Coronavirus dashboard for December 7: since further mass vaccination could only happen at gunpoint, the Biden Administration had better come up with a ‘Plan B, New Deal democrat
No significant economic news today, so let’s catch up a little bit with Covid.
There are still distortions in the 7 day average data, as States did data dumps of deaths and new cases throughout last week, after not reporting over the long Thanksgiving holiday. That should finally disappear over the next few days.
But since the same sort of Thanksgiving distortions occurred one year ago, it’s useful to take a YoY look at the data, which the below graph shows by US Census Region plus nationwide:
The South and West regions have less than half as many cases as they did one year ago right after the Thanksgiving weekend, while the Northeast and Midwest have between 80% to 90% of the case they did one year ago. This is particularly interesting since the South, of all the regions, has the lowest vaccination rate. It partially suggests the importance of weather, and partially recent outbreaks rushing through the susceptible part of the population.
A close-up of the last 8 weeks shows that the waves in the Northeast and Midwest started building near the end of October. Since the Delta wave from trough to peak in the South and West took about 2 months (similar to what happened in India, the UK, and now in the EU), this may mean that, except for the effect of Christmas gatherings, the peak in the colder regions is only a few weeks away:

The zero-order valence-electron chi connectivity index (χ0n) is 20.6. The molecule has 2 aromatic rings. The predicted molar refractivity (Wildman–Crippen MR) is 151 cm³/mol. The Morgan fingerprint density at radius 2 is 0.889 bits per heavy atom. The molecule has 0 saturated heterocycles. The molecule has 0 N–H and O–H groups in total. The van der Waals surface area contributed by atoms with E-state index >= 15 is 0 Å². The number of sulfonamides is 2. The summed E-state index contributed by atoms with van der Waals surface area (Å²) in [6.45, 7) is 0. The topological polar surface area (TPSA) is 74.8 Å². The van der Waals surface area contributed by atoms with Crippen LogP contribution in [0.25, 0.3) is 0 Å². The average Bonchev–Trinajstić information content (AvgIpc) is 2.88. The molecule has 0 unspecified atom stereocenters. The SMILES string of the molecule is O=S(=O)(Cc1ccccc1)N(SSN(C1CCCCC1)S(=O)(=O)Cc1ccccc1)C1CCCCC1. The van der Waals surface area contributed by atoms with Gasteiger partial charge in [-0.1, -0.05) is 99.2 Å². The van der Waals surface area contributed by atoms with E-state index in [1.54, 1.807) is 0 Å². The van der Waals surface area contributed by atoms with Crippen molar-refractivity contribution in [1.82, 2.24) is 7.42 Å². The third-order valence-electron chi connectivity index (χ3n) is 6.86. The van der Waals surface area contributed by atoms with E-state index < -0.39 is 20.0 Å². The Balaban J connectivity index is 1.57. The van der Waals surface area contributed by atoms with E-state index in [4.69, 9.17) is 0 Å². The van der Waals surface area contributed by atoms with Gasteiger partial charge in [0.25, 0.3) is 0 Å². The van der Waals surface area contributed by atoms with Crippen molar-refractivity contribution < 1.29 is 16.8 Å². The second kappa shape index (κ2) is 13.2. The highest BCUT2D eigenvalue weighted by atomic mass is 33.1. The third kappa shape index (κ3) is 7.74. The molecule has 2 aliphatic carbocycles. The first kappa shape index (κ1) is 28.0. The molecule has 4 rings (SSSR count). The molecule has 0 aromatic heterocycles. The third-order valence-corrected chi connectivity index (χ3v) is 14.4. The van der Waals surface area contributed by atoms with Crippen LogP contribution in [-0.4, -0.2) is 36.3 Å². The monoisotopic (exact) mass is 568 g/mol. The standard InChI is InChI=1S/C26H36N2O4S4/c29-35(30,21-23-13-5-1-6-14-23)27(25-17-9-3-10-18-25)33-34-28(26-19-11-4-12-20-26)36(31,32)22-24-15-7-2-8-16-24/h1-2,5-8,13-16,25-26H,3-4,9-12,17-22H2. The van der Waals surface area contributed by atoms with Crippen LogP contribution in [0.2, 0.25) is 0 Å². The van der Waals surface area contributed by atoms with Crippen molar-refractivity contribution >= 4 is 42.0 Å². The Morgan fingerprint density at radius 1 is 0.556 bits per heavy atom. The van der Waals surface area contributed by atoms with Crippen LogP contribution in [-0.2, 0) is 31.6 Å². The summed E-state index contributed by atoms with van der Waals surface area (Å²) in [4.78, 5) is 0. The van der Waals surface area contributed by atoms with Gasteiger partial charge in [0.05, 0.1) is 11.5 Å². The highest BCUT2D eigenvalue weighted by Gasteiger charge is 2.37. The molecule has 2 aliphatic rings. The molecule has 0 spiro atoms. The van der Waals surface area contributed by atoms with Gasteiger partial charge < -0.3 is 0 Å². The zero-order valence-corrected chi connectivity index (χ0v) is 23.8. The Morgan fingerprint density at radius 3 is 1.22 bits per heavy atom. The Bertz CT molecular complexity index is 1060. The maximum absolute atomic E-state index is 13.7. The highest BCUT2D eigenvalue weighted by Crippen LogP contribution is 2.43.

Additionally, if we average the most recent 7 day average, with the 7 day average one week ago, and compare that with the 7 day average 14 days ago, we probably get closer to a true picture of the pandemic. And there, the news is better. In the South, West, and even the Midwest, the average of the past 2 weeks is about the same as the 7 day average 2 weeks ago. Only in the Northeast has there been an unambiguous increase.
But now, some pessimistic news.
Vaccinations among adults have slowed to a crawl. Here is the graph of full vaccinations per capita for the entire US population:
40% of the entire US population was fully vaccinated on May 16. 50% was fully vaccinated on July 22.60% was fully vaccinated on December 4.
It took 67 days to go from 40% to 50%.
Even worse, some of those new vaccinations were for teens and a few for children under age 12.
When we confine the data to only US adults, here’s what we get (note: no graph; data is from my “Weekly Indicators” compilations from the last 6 months):
50% of all US adults were fully vaccinated by May 30. 60% were fully vaccinated by July 30. Two more months later, by October 1, only 66.6% were fully vaccinated. 70% of all US adults were finally fully vaccinated by December 3.
In other words, the pace of vaccinations fell by 50% between late spring and the onset of winter – despite the Delta wave occurring in late summer.
Needless to say, this takes the prospect of beating Covid via vaccination alone in the US completely off the table.
And, as far as I can tell, the Biden Administration has no other plan. It has refused to enact mandatory vaccination requirements for air and train travel. Yesterday Jen Psaki actually sneered at the idea of mailing test kits to everybody (which has in fact been done both in the UK and Singapore). Rapid testing at pharmacies for free – available in many other Western countries – is a figment of the imagination here. Seroprevalence studies appear to have been largely suspended. Even the publication of infection statistics by vaccination vs. non-vaccination status by the CDC has never been implemented.
Since mass vaccination of the remaining US population could only happen essentially at gunpoint, the Biden Administration had better come up with a decent “Plan B” and fast.